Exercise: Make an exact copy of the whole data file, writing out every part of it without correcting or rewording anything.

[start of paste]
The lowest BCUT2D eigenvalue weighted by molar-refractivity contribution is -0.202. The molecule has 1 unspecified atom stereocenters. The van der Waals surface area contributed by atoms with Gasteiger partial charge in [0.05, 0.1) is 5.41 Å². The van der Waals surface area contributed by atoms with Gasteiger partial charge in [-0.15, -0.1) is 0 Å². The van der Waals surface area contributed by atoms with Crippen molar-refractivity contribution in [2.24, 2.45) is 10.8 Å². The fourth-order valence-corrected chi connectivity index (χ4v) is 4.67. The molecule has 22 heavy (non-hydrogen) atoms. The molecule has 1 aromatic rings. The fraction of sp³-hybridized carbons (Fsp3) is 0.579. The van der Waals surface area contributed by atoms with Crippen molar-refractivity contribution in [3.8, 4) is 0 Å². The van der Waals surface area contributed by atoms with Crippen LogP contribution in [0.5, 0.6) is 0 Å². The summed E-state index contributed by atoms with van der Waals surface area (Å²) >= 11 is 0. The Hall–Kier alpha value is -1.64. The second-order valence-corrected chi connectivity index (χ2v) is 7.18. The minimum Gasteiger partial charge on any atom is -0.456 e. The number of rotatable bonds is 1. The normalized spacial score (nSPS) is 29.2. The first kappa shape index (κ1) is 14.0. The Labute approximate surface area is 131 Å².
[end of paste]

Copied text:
The lowest BCUT2D eigenvalue weighted by molar-refractivity contribution is -0.202. The molecule has 1 unspecified atom stereocenters. The van der Waals surface area contributed by atoms with Gasteiger partial charge in [0.05, 0.1) is 5.41 Å². The van der Waals surface area contributed by atoms with Gasteiger partial charge in [-0.15, -0.1) is 0 Å². The van der Waals surface area contributed by atoms with Crippen molar-refractivity contribution in [2.24, 2.45) is 10.8 Å². The fourth-order valence-corrected chi connectivity index (χ4v) is 4.67. The molecule has 22 heavy (non-hydrogen) atoms. The molecule has 1 aromatic rings. The fraction of sp³-hybridized carbons (Fsp3) is 0.579. The van der Waals surface area contributed by atoms with Crippen molar-refractivity contribution in [3.8, 4) is 0 Å². The van der Waals surface area contributed by atoms with Crippen LogP contribution in [0.5, 0.6) is 0 Å². The summed E-state index contributed by atoms with van der Waals surface area (Å²) >= 11 is 0. The Hall–Kier alpha value is -1.64. The second-order valence-corrected chi connectivity index (χ2v) is 7.18. The minimum Gasteiger partial charge on any atom is -0.456 e. The number of rotatable bonds is 1. The normalized spacial score (nSPS) is 29.2. The first kappa shape index (κ1) is 14.0. The Labute approximate surface area is 131 Å².